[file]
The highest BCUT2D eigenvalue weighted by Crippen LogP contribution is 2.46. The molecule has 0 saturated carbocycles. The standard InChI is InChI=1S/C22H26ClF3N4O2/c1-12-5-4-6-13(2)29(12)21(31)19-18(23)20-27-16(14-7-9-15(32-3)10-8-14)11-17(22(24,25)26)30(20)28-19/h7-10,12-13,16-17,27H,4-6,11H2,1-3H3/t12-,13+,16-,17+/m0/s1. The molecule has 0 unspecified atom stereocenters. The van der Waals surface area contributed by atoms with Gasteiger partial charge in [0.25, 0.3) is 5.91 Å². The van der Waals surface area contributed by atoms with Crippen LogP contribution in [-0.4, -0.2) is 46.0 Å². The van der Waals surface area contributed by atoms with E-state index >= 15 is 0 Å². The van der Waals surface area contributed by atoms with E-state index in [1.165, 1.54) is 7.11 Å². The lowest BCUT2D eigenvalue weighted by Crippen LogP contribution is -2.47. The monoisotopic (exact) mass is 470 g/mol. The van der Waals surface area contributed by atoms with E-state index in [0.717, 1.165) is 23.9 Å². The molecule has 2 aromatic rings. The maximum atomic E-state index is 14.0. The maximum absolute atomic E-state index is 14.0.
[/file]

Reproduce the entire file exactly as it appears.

The highest BCUT2D eigenvalue weighted by Crippen LogP contribution is 2.46. The molecule has 0 saturated carbocycles. The standard InChI is InChI=1S/C22H26ClF3N4O2/c1-12-5-4-6-13(2)29(12)21(31)19-18(23)20-27-16(14-7-9-15(32-3)10-8-14)11-17(22(24,25)26)30(20)28-19/h7-10,12-13,16-17,27H,4-6,11H2,1-3H3/t12-,13+,16-,17+/m0/s1. The molecule has 0 unspecified atom stereocenters. The van der Waals surface area contributed by atoms with Gasteiger partial charge in [0.25, 0.3) is 5.91 Å². The van der Waals surface area contributed by atoms with Crippen LogP contribution in [-0.4, -0.2) is 46.0 Å². The van der Waals surface area contributed by atoms with E-state index >= 15 is 0 Å². The van der Waals surface area contributed by atoms with E-state index in [1.165, 1.54) is 7.11 Å². The lowest BCUT2D eigenvalue weighted by Crippen LogP contribution is -2.47. The monoisotopic (exact) mass is 470 g/mol. The van der Waals surface area contributed by atoms with E-state index in [0.717, 1.165) is 23.9 Å². The molecule has 2 aromatic rings. The maximum atomic E-state index is 14.0. The maximum absolute atomic E-state index is 14.0.